It really doesn’t matter whether we packed the lunch bag or sent the money in for the lunch line, whether we wrote a note or didn’t, if we enclosed a fancy napkin or sent in a folded paper towel, still we moms likely thought of lunch.  We made a plan to provide for our child’s nourishment.

Not all kids have a mom or dad who lives out love every day through simple acts of kindness and provision.  That makes it easy to forget that a sandwich for lunch and clean clothes for school are an expression of love.

The people in your life, whether they are your children, or your grandchildren, or your aging parents, or a sick friend, could say you love them because of your words.  When I grab my girls in a surprise hug and whisper, “I love you,” my girls always sigh loudly and say in exasperation, “We know, Mom.  You tell us all the time!”

Maybe you tell your loved ones that you care all the time, too.

But there are depths of love that remain inexpressible in words and are only made clear in our actions.  No one may even recognize the love while it’s ongoing, but they would miss it in a heartbeat if you weren’t there.

It’s the fact that we’ve provided for their lunch.  It’s being there to meet the bus at the end of the day.  It’s sitting at the table and patiently working through math problems.

And so much more.

It’s smoothing back hair and bringing juice to a sick child.
It’s reading a book by a nursing home bed.
It’s holding a hand in a hospital room
It’s toting a meal to a recovering neighbor.
It’s washing bed linens soiled by sickness.
It’s writing a note to a friend.

In our everyday lives, our love doesn’t matter much if it’s expressed in words, but never in deed.

God’s love would be a bunch of meaningless words on a page, too, if He didn’t lavish us with grace every day.

There in His Word, He tells us that He loves us.  We most likely read it or say it or hear it everyday and twice on Sundays.

As adults, though, it’s so easy to become blase and apathetic about God’s love for us.  It’s a children’s concept.  The Sunday School theme.  We define God’s love by nursery songs like “Jesus loves me, this I know for the Bible tells me so.”

And so over time, it seems we picture God as loving us, but not passionately loving us.  It’s more of an unemotional general concern for our well-being and maybe more for the condition of the planet rather than for us personally.

We’ve even confined one of the most powerful Scriptures in the Bible to a kid’s memory verse and little more:  “For God so loved the world that He gave His one and only Son that whoever believes in Him will not perish and have eternal life” (John 3:16).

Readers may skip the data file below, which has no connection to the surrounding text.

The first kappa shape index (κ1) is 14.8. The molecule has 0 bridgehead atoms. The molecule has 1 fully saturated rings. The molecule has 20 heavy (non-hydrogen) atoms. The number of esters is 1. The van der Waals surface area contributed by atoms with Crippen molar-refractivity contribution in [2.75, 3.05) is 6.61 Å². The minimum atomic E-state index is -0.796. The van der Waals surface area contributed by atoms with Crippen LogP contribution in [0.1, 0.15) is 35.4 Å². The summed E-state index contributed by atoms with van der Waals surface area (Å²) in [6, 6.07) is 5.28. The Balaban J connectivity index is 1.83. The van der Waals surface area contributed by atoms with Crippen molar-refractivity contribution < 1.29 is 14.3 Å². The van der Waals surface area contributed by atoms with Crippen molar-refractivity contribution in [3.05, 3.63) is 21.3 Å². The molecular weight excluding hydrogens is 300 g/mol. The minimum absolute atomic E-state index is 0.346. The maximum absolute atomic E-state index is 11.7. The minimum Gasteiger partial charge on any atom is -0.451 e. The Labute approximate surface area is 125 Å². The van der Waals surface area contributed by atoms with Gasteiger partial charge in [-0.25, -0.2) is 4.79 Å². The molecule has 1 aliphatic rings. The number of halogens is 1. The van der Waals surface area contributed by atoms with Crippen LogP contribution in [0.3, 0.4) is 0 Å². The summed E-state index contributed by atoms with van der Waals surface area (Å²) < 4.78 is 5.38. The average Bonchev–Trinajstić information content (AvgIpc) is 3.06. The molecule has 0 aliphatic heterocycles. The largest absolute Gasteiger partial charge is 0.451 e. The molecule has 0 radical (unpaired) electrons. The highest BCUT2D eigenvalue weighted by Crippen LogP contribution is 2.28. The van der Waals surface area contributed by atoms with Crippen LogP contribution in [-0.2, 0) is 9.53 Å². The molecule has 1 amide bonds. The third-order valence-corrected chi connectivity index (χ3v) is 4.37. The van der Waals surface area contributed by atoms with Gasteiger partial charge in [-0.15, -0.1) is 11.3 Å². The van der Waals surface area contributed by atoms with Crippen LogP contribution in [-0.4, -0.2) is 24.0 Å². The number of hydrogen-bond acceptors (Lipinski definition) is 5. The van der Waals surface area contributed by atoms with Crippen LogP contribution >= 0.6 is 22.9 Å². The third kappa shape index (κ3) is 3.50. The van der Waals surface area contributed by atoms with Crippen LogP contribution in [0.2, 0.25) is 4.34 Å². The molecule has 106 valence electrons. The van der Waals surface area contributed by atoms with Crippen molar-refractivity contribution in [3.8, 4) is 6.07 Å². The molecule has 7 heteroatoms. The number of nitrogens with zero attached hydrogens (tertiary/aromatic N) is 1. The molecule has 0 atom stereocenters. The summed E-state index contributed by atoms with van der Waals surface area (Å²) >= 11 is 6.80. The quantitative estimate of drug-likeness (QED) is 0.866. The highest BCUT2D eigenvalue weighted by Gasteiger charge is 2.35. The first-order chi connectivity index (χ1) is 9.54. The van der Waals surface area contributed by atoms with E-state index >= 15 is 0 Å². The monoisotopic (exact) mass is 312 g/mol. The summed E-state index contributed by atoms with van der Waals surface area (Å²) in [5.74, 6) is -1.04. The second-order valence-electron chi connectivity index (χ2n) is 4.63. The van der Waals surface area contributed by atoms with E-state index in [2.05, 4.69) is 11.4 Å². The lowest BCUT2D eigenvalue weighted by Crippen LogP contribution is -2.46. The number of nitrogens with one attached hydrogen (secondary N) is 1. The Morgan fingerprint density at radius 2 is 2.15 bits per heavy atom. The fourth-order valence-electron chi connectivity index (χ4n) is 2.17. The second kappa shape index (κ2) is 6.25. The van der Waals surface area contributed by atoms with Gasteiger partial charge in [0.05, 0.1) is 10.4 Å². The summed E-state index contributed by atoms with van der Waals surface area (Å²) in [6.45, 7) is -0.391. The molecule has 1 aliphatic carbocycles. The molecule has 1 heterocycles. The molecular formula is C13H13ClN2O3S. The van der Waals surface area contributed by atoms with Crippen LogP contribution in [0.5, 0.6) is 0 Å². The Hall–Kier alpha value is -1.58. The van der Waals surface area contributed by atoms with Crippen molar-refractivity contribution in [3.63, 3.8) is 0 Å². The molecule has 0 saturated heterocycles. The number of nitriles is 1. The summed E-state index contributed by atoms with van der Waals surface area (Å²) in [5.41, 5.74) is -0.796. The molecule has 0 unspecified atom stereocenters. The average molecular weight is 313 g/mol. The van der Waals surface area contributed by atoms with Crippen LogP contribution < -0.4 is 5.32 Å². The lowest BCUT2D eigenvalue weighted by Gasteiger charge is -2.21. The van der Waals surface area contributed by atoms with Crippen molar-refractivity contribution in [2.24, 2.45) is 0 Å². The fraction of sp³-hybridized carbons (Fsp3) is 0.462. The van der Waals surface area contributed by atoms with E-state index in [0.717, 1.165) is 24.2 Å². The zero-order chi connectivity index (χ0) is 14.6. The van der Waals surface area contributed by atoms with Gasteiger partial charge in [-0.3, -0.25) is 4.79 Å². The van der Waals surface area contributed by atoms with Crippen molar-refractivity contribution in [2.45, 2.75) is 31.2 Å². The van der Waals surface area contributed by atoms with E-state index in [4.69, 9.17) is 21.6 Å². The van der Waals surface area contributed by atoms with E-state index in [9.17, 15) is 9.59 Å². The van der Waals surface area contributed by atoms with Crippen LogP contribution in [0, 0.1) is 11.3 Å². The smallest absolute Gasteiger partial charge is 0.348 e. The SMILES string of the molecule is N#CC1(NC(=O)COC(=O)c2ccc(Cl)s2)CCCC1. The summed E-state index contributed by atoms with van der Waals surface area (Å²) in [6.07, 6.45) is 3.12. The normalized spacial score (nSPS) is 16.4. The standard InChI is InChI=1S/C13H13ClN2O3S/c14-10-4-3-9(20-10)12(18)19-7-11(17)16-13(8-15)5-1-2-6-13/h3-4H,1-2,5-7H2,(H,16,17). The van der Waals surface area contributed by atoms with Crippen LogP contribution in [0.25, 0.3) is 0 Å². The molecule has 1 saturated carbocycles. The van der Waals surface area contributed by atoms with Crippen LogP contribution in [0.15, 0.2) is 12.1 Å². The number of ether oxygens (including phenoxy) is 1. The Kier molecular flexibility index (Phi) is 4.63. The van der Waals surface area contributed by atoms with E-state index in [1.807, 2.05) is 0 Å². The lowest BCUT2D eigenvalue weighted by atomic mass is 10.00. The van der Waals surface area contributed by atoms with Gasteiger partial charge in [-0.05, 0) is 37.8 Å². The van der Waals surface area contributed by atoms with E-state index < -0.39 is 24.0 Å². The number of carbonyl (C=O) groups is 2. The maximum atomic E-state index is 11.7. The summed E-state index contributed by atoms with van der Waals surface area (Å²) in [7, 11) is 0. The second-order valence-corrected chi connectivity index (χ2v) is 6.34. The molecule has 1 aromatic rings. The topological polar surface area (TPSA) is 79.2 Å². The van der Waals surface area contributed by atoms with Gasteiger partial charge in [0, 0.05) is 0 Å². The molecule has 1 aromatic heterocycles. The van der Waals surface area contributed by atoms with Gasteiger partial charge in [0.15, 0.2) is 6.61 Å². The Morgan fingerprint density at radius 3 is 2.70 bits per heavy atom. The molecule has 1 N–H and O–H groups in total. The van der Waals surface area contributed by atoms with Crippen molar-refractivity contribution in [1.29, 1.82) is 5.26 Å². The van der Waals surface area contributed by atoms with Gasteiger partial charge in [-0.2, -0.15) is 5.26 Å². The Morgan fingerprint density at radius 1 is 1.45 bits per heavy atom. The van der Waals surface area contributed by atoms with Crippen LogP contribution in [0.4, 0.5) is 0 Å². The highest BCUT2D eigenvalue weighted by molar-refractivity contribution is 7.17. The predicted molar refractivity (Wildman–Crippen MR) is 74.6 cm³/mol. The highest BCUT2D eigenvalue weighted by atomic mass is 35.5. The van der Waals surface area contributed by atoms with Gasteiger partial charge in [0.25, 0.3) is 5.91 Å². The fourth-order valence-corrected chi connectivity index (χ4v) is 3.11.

But did you see that in this verse His love has legs?  He didn’t just say, “Those people I made, they sure are great!  I like them a whole lot and care about them a bunch.”

Oh no.

He put His great love into action.

He loved the world, not just the human population, but you and me and each child on a school bus and each person on your street, individually, uniquely and passionately enough to sacrifice His own Son for our eternal destination.

He wants to spend eternity with you.  Now that’s over-the-top passion.

Why do we sometimes picture God as sitting relaxed on His throne, watching impassively as life bombards us with strife?  Why do we acknowledge that He sacrificed His Son for us and then treat that as “no big deal?”  Or perhaps we fail to recognize the millions of ways He sends gifts of love and grace to us every single day.

In Psalm 136, the worship leader engaged his congregation in responsive praise.  He sang out what God has done for them and the people answer in return, “His love endures forever.”

Twenty-three times they sing back the refrain, declaring that God loves them and always will.

Why?  Just because He said the words, “I love you”?

No, because He “made the heavens” and “set the earth upon the waters.”  He brought Israel out from slavery in Egypt and “divided the Red Sea asunder and brought Israel through the midst of it, but swept Pharaoh and his army into the Red Sea.”  He struck down enemy kings and gave the Hebrew nation the Promised Land.

It’s a litany of God’s love.  “His love endures forever” and we know it because of all He has done for us.

There at the bottom of the long list of reasons to give thanks: “He gives food to every creature” (Psalm 136:25).

Oh, yes, He packs our lunch.

How has God shown you His love today?  How can you give Him thanks?

Heather King is a wife, mom, Bible Study teacher, writer for www.myfrienddebbie.com and worship leader.  Most importantly, she is a Christ follower with a desire to help others apply the Bible to everyday life with all its mess, noise, and busyness.  To read more devotionals by Heather King, click here.

Copyright © 2012 Heather King